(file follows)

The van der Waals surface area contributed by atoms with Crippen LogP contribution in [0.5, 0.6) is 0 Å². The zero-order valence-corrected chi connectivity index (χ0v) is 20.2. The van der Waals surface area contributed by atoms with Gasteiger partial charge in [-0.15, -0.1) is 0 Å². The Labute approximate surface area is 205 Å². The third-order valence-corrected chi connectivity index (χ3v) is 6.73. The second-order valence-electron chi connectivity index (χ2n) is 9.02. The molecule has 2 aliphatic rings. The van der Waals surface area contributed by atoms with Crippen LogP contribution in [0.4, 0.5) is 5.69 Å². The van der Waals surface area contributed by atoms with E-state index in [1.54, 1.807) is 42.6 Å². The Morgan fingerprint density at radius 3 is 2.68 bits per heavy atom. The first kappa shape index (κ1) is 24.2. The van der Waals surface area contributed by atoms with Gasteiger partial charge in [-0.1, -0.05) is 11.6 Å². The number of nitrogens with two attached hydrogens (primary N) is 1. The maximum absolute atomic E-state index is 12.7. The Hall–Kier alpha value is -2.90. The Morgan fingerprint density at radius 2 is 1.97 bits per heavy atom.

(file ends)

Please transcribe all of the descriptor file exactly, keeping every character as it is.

The van der Waals surface area contributed by atoms with Crippen LogP contribution in [0.5, 0.6) is 0 Å². The zero-order valence-corrected chi connectivity index (χ0v) is 20.2. The van der Waals surface area contributed by atoms with Gasteiger partial charge in [-0.15, -0.1) is 0 Å². The Labute approximate surface area is 205 Å². The third-order valence-corrected chi connectivity index (χ3v) is 6.73. The second-order valence-electron chi connectivity index (χ2n) is 9.02. The molecule has 2 aliphatic rings. The van der Waals surface area contributed by atoms with Crippen LogP contribution in [0.4, 0.5) is 5.69 Å². The van der Waals surface area contributed by atoms with E-state index in [1.54, 1.807) is 42.6 Å². The Morgan fingerprint density at radius 3 is 2.68 bits per heavy atom. The first kappa shape index (κ1) is 24.2. The van der Waals surface area contributed by atoms with Gasteiger partial charge in [-0.1, -0.05) is 11.6 Å². The number of nitrogens with two attached hydrogens (primary N) is 1. The maximum absolute atomic E-state index is 12.7. The Hall–Kier alpha value is -2.90. The Morgan fingerprint density at radius 2 is 1.97 bits per heavy atom.